Inflammation of the bone caused by a pyogenic organism.

In poultry the infection is usually acquired through the navel in the hatchery, and involves a Staphylococcus aureus.

Painful.

The physeal region becomes pitted with foci of osteomyelitis and in advanced cases the physes are soft and fragile. In cases which pass meat inspection at the processing plant, femurs softened through osteomyelitis (and other conditions causing femoral head necrosis) are a problem for outlets such as KFC because automatic deboning equipment leaves bone splinters behind in the thigh meat which is subsequently sold as a breaded ‘boneless’ product.

23

What is Spondylolisthesis?

Displacement of one vertebra over another.

Painful.

24

What is synovitis?

 Inflammation of the synovial membrane.
Pitting, inflammation and erosion of the acetabulum from Staphylococcus aureus.

Inflammatory joint disease.

Painful.

25

What is Tenosynovitis?

Inflammation of a tendon sheath. Inflammatory joint disease.

Painful.

26

What is Tibial dyschondroplasia?

Abnormal growth or differentiation of tibial cartilage with the formation of a cartilaginous body in the shaft at and below the epiphysis. It can lead to softening and deformity of the proximal head of the tibia, and this in turn can cause angulation of the leg distal to the defect.

Maybe painful.

27

What are rotated long bones, such as femur rotation or tibial rotation?

Axial rotation of the bone usually near the diaphysis. This also leads to angulation of the legs. 

Probably not painful.

28

What is the definition of opportunity cost in the vet-client context?

The sacrifice of alternatives in production (or consumption) of a good.

29

What is productivity of an enterprise?

The efficiency of conversion of inputs to outputs

 

30

How would you calculate productivity of an enterprise?

Productivity =
Total value of outputs per unit of time / Total value of inputs per unit of time

Can also use:

Production per animal per unit time

or 
 

Production per hectare per unit time

31

What framework do economists use to make farm-animal welfare decisions?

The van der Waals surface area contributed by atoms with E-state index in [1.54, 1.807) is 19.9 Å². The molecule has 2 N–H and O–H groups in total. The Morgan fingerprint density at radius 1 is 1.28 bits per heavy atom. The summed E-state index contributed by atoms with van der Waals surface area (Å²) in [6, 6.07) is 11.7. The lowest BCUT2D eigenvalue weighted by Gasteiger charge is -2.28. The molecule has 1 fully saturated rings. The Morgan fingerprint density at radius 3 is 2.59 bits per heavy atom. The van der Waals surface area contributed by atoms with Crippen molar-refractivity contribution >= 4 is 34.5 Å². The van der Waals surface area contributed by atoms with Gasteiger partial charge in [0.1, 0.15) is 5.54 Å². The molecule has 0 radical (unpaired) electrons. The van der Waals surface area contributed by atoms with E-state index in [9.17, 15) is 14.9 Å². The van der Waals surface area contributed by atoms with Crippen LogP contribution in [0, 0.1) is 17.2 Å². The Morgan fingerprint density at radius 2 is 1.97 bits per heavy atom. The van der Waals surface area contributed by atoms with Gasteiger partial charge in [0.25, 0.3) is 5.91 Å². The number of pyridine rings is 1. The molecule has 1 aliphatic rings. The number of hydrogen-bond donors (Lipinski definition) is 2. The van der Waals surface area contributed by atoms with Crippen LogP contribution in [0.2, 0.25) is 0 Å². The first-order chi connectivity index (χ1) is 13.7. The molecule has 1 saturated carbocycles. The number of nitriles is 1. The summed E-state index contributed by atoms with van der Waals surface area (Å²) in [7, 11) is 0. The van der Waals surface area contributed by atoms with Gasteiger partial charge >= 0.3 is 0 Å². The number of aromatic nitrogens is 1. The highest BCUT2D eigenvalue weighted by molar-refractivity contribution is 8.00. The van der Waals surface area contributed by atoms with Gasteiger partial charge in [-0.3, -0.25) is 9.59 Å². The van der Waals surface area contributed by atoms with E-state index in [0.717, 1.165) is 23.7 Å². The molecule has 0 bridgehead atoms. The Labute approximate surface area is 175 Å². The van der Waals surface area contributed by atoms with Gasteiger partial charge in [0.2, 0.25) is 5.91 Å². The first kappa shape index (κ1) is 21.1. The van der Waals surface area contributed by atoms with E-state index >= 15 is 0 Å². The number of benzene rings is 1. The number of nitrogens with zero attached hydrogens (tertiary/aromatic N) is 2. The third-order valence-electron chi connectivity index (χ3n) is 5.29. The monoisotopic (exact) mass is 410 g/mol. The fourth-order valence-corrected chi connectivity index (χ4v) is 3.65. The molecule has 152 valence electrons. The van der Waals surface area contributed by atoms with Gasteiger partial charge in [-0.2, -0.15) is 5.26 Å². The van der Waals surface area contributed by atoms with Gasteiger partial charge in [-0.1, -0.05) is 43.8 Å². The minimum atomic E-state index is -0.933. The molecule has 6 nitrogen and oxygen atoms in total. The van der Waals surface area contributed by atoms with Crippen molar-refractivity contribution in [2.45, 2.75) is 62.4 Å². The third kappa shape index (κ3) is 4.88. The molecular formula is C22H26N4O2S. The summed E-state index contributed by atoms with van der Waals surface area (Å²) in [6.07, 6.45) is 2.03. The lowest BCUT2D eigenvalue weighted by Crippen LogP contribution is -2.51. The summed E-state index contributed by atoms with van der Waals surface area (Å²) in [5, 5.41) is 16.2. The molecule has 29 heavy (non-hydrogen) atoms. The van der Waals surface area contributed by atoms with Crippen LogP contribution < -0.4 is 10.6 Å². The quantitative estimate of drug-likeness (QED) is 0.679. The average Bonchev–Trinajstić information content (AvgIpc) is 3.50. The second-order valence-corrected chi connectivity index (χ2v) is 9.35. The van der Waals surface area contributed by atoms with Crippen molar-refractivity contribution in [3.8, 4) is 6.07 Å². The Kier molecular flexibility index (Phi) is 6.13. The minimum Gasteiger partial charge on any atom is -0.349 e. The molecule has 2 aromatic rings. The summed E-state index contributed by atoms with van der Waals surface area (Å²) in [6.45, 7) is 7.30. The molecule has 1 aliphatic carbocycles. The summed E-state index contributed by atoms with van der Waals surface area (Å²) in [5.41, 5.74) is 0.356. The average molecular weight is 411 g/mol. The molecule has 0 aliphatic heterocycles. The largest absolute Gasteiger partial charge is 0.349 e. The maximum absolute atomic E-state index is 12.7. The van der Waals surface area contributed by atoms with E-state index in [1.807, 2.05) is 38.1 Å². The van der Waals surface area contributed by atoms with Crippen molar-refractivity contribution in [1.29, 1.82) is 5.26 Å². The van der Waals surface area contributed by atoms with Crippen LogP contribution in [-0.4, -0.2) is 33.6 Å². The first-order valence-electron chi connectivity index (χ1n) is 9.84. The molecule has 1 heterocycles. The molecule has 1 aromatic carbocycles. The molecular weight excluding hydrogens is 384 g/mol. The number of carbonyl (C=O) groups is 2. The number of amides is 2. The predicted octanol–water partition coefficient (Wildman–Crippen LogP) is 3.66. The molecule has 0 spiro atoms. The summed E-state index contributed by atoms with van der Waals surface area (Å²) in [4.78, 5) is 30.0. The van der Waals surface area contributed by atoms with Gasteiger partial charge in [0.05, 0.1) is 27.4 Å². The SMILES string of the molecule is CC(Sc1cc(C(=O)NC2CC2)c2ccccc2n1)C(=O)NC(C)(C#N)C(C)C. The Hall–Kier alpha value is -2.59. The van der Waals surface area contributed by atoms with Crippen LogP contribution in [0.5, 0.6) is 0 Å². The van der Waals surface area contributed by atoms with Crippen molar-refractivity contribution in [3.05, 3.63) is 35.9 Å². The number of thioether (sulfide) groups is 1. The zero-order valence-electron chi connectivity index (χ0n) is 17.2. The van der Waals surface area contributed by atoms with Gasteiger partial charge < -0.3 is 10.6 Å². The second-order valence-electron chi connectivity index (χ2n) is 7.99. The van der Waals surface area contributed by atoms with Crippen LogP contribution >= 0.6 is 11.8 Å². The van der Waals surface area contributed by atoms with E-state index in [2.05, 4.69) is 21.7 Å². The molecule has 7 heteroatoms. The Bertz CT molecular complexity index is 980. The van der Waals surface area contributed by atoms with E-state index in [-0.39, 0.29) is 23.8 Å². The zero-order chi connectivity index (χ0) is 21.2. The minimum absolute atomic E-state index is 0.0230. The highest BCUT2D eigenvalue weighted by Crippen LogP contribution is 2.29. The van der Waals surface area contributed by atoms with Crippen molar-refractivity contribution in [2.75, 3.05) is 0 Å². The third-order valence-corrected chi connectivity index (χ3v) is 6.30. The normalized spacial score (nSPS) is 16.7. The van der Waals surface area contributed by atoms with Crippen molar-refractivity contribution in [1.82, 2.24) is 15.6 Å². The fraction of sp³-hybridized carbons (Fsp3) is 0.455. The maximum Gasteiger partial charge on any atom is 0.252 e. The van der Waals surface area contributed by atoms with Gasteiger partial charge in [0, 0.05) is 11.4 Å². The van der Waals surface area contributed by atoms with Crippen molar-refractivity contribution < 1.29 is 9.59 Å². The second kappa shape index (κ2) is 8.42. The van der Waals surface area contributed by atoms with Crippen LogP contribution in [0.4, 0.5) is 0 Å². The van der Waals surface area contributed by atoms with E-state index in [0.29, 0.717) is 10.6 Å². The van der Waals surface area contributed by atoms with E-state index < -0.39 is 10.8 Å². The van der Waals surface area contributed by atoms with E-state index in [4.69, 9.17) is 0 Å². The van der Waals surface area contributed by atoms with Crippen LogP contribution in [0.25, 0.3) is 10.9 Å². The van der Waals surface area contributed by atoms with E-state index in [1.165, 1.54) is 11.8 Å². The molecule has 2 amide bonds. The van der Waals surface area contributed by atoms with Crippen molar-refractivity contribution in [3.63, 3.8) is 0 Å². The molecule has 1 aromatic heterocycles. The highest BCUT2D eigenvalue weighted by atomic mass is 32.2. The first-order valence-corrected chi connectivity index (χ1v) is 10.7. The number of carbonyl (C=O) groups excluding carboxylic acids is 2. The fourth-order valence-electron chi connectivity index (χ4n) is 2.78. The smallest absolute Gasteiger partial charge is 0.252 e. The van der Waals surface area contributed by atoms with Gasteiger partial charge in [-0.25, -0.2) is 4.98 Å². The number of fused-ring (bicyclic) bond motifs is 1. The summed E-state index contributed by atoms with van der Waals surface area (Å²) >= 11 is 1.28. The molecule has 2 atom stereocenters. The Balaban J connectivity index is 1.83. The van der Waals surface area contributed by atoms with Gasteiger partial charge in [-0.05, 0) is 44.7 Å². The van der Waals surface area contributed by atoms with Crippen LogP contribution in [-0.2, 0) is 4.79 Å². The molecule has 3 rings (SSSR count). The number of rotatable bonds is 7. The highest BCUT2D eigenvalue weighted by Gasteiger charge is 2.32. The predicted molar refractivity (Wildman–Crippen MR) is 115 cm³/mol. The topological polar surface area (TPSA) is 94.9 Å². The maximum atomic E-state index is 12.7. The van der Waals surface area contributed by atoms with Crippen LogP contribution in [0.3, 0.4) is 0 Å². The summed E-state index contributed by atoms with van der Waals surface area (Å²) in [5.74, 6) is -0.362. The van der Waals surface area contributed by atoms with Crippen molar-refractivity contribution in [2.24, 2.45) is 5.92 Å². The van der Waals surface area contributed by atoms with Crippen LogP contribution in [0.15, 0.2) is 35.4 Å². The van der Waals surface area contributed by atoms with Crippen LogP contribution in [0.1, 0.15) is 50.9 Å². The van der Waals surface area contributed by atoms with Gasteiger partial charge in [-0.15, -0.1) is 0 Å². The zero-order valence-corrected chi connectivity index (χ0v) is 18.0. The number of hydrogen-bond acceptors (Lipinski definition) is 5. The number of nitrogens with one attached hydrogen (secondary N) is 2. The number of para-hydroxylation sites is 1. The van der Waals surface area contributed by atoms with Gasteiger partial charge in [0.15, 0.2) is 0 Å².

Marginal cost-benefit analysis - the marginal costs or benefits incurred or accrued after a change is implememented. 

32

What are the factors involved in partial-budget analysis?

Costs:

New Costs (investment)

Revenue Forgone (opportunity cost)

Benefits:

Saved Costs 

New Revenue

33

What is decision-tree analysis?

Decision Tree is a flow-chart like structure in which internal node represents test on an attribute, each branch represents outcome of test and each leaf node represents class label (decision taken after computing all attributes).

A path from root to leaf represents classification rules.
In decision analysis a decision tree and the closely related influence diagram is used as a visual and analytical decision support tool, where the expected values (or expected utility) of competing alternatives are calculated.

A decision tree consists of 3 types of nodes:

Decision nodes - commonly represented by squares
Chance nodes - represented by circles
End nodes - represented by triangles

Decision trees are commonly used in operations research, specifically in decision analysis, to help identify a strategy most likely to reach a goal. 
 

34

What must be taken into account in a Disease Impact Assessment?

A DIA looks at Direct & Indirect Impacts:

Direct:

Refers to the impact caused by the disease. Includes visible & invisible losses due to the disease.

 

Indirect:

Refers to impact caused by human reaction/intervention to the disease. Includes additional costs & revenue foregone.

35

What are examples of the VISIBLE LOSSES due to the DIRECT IMPACT of the disease in a DIA? 

 

Dead animals

Thin animals

Animals poorly developed

Low returns

Poor quality products

36

What are examples of INVISIBLE LOSSES due to the DIRECT IMPACT of disease in a DIA? 

Fertility problems

Change in herd structure

Delay in the sale of animals and products

Public health costs

High prices for livestock and livestock products

37

What are examples of ADDITIONAL COSTS due to the INDIRECT IMPACT of disease (human intervention) in a DIA?

Medicines

Vaccines

Time

Treatment of products

 

38

What are examples of REVENUE FOREGONE due to INDIRECT IMPACT of a disease (human intervention) in a DIA?

Access to better markets denied

Sub-optimal use of technology (?)

39

After doing an disease-impact assessment, which compares costs associated with disease against  costs associated with human intervention, how would you conclude that investment in treatment is worthwhile? 

You would say an investment was worthwhile if avoidable losses are greater than costs of a change in disease status.

40

What is ranked as the highest priority pathogen in terms of public health impacts?

Campylobacter spp. spp from poultry meat & environmental contamination by farm animals 

Followed by Salmonella from chicken eggs.

Followed by Listeria.